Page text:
Voluntary Motor Control Top

All movements and actions are interdependent on one's homeodynamic state, the sensory feedback and feedforward loops, and the cognitive brain functions. We have a fresh homeodynamic (homeostatic) feeling of one's present state of being at each new moment. Antonio Damasio defines these primordial homeostatic feelings as follows: “Feelings allow us to experience and become conscious, to unify our mental holdings around one singular being. Homeostatic feelings are the first enablers of consciousness…My use of the term 'primordial' is conventional and meant to refer to the simple and direct nature of what I conceive as feelings as having been as they emerged in early human evolution and as they still are likely to be in many nonhuman species not to mention human infants. I refer to all such early feelings as 'homeostatic' to separate them clearly from emotional feelings whose source is the engagement of emotions.”[14]

“All movements proceed upon a platform that depends entirely on motivation, mood and thought. Most fundamentally, without motivation – either conscious or unconscious – we simply do not make voluntary movements.”[13] The motor hierarchy involved in voluntary movements and meaningful actions flows down the following path: (1) motor planning in the prefrontal cortex depending on the situational context, (2) actual or imagined sequences of actions in the supplementary motor area, (3) specific motor action programs with sensory-perceptual feedback from the parietal cortex, (4) neuroelectric instructions to the motor homunculus, (5) modulation by the basal ganglia and the cerebellar loops, (6) brain stem motor control centers, (7) central pattern generators, (8) motor interneurons, (9) motor neurons, and (10) skeletal muscles.[13]

Now, we can appreciate the enormous complexity and beauty of multiple brain networks that operate flawlessly at multiple levels, when we voluntarily breathe, walk, lift a finger, pick a cup of coffee, look at a flower, and say “Hi” to a friend! Being alive, well, and truly aware is the greatest wonder that we all experience daily. We need to appreciate the wonderful wholeness of bio-psycho-social-abstract reality.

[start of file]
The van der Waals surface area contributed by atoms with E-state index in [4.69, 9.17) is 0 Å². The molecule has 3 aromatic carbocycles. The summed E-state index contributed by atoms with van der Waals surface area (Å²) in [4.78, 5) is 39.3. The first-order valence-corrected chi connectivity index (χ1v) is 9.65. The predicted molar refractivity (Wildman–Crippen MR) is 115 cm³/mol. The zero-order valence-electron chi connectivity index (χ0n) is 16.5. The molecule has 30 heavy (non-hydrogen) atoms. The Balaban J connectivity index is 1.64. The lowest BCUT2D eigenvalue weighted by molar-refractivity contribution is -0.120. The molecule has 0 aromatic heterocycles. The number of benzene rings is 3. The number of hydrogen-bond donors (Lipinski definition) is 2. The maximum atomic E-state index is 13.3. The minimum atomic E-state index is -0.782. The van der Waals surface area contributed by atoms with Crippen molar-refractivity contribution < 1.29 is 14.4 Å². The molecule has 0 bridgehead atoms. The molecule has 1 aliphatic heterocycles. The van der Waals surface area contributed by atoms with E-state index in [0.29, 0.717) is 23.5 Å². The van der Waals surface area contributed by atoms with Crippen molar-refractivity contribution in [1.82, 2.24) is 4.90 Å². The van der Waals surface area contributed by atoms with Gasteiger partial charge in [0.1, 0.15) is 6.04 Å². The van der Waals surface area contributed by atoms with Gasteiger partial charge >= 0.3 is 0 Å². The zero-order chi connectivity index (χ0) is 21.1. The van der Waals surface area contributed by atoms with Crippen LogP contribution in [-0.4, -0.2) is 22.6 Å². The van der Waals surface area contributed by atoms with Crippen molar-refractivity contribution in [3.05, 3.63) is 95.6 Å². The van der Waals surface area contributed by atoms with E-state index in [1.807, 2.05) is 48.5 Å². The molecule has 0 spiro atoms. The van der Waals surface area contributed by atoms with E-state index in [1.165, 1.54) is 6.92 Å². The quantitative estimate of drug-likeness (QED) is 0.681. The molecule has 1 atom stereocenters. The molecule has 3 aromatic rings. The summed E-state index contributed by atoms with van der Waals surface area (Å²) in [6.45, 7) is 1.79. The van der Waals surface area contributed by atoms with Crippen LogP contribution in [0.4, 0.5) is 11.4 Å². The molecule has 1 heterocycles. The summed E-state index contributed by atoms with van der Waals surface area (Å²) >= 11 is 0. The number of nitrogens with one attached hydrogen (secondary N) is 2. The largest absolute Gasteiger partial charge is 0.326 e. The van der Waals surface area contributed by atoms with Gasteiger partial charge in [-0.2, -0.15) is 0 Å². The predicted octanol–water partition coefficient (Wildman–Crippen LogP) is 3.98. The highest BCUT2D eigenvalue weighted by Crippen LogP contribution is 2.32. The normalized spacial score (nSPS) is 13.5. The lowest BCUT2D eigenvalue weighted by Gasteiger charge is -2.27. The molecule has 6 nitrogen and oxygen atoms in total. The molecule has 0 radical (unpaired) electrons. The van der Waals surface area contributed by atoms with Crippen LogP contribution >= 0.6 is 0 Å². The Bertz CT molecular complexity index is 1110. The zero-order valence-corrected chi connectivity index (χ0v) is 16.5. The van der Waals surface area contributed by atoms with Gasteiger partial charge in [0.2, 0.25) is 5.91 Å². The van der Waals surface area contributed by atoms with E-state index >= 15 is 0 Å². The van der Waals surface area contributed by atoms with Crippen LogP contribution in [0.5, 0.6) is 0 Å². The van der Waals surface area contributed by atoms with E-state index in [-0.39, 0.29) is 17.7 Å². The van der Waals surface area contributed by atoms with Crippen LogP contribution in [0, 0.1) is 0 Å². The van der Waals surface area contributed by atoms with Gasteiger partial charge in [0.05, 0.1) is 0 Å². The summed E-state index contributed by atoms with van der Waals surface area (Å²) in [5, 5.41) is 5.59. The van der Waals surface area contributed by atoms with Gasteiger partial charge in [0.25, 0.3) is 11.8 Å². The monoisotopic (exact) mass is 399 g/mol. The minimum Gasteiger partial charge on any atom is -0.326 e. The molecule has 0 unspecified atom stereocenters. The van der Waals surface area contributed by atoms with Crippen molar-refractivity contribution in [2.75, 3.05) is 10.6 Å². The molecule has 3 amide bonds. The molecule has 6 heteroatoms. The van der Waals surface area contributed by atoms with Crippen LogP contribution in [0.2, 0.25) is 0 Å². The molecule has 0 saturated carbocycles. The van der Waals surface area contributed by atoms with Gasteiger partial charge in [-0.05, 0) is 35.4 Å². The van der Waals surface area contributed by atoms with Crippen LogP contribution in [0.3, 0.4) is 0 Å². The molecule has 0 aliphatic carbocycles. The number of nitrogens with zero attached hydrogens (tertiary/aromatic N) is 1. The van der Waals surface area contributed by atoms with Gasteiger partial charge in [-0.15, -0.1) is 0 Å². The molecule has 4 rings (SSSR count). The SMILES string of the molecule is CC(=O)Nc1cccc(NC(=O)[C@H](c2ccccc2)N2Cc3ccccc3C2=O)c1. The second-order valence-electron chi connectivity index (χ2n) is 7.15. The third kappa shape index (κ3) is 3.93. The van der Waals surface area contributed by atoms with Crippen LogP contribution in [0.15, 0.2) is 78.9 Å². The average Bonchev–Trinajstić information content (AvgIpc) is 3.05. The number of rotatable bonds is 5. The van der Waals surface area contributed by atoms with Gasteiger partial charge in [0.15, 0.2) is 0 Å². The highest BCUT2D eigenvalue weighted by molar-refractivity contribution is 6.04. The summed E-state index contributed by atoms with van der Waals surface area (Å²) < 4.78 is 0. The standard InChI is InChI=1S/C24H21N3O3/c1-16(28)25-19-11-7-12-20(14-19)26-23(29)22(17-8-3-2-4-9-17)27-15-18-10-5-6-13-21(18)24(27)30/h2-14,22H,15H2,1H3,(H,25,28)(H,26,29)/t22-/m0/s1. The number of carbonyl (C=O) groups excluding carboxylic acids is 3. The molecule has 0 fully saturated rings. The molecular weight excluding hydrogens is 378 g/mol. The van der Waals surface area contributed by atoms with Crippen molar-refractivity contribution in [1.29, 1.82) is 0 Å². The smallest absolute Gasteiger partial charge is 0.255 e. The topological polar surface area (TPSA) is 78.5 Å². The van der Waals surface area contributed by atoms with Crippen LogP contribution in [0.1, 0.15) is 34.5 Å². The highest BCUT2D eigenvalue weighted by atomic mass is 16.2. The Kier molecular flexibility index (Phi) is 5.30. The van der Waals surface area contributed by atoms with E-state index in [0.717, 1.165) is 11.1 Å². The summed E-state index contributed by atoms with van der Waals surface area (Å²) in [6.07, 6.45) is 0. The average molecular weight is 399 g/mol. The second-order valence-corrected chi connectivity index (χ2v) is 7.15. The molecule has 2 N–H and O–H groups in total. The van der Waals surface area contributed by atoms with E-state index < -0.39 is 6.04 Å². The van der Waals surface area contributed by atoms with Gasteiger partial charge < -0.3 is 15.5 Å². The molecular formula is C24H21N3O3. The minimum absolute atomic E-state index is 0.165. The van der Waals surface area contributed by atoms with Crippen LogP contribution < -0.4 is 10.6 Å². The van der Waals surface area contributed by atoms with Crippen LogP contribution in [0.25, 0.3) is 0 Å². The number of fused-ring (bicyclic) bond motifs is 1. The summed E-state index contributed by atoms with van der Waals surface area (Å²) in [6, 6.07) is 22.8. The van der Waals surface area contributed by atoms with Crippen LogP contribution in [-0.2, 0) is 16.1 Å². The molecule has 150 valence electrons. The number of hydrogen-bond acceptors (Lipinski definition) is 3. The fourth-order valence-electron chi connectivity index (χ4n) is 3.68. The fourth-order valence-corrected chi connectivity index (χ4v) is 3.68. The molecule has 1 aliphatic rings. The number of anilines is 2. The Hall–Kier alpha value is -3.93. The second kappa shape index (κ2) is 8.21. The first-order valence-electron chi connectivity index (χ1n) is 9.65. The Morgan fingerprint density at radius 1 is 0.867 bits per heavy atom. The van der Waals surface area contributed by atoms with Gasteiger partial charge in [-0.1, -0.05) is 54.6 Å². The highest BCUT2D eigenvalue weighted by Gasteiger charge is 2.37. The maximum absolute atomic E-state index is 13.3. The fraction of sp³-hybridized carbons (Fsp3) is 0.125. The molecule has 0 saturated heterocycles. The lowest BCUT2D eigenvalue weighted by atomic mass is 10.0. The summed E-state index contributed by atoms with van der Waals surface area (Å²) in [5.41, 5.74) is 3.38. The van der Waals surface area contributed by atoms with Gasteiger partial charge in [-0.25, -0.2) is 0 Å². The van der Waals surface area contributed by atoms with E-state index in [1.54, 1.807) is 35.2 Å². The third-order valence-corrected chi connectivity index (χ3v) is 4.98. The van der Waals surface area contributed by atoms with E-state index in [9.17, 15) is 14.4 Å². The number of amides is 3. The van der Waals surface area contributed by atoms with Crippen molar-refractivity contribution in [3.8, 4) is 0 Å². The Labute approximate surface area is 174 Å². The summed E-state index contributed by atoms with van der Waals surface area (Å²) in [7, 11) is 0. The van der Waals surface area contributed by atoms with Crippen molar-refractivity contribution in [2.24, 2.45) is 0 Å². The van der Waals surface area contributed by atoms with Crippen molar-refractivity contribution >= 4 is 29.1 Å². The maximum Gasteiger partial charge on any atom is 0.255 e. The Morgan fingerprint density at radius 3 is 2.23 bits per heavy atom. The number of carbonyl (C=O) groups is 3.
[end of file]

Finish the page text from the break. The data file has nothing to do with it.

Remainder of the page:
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Conflicts of interest

There are no conflicts of interest.

   References Top

Koch C. The Feeling of Life Itself: Why Consciousness Is Widespread but Can't Be Computed. The MIT Press: USA; 2019. p. 257.  Back to cited text no. 1
Josipovic Z. Nondual awareness: Consciousness-as-such as non-representational reflexivity. Prog Brain Res 2019;244:273-98.  Back to cited text no. 2
Srinivasan N. Consciousness without content: A look at evidence and prospects. Front Psychol 2020;11:1992.  Back to cited text no. 3
Chinmayananda S. Central Chinmaya Mission Trust. Asṣtṭaāvakra Gītā : Song of Self-Realisation; 2016. p. 498.  Back to cited text no. 4
Deshmukh VD. The transparent mind and the peaceful self: Neuroscience and Vedanta perspectives. J Appl Conscious Stud 2022;10:2-7.  Back to cited text no. 5
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Krishnamurti J. Meditations. Harper and Row; New York, USA 1979. p. 63.  Back to cited text no. 6
Nisargadatta M. I Am That. 6th ed. Chetana: The University of Virginia; 1973. p. 430.  Back to cited text no. 7
Halstead R. Mind: A journey to the heart of being human, by Daniel J. Sigel. Educ Gerontol 2017;43:522-3.  Back to cited text no. 8
Sridhar M, Nagendra H. Consciousness in Indian philosophy and modern physics. Int J Yoga Philos Psychol Parapsychol 2021;9:53.  Back to cited text no. 9
Kandel ER, Schwartz JH, Jessell TM, Siegelbaum SA, Hudspeth AJ. Principles of Neural Science. 5th ed. New York NY: McGraw Hill; 2013.  Back to cited text no. 10
Noback CR, Strominger NL, Demarest RJ, Ruggiero DA. The Human Nervous System: Structure and Function. 6th ed. Humana Press; Totowa New Jersey. 2005. p. 1-477.  Back to cited text no. 11
Levin M. Bioelectric signaling: Reprogrammable circuits underlying embryogenesis, regeneration, and cancer. Cell 2021;184:1971-89.  Back to cited text no. 12
Peggy M. Medical Neurobiology. 2nd ed. Oxford University Press; New York, USA. 2017. p. 488.  Back to cited text no. 13
Damasio A. Feeling and Knowing: Making Minds Conscious, Cognitive Neuroscience. Pantheon, USA 2021.  Back to cited text no. 14

Correspondence Address:
Vinod D Deshmukh
No. 3600 Rustic LN, Jacksonville 32217, Florida
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Source of Support: None, Conflict of Interest: None

DOI: 10.4103/ijoy.ijoy_77_22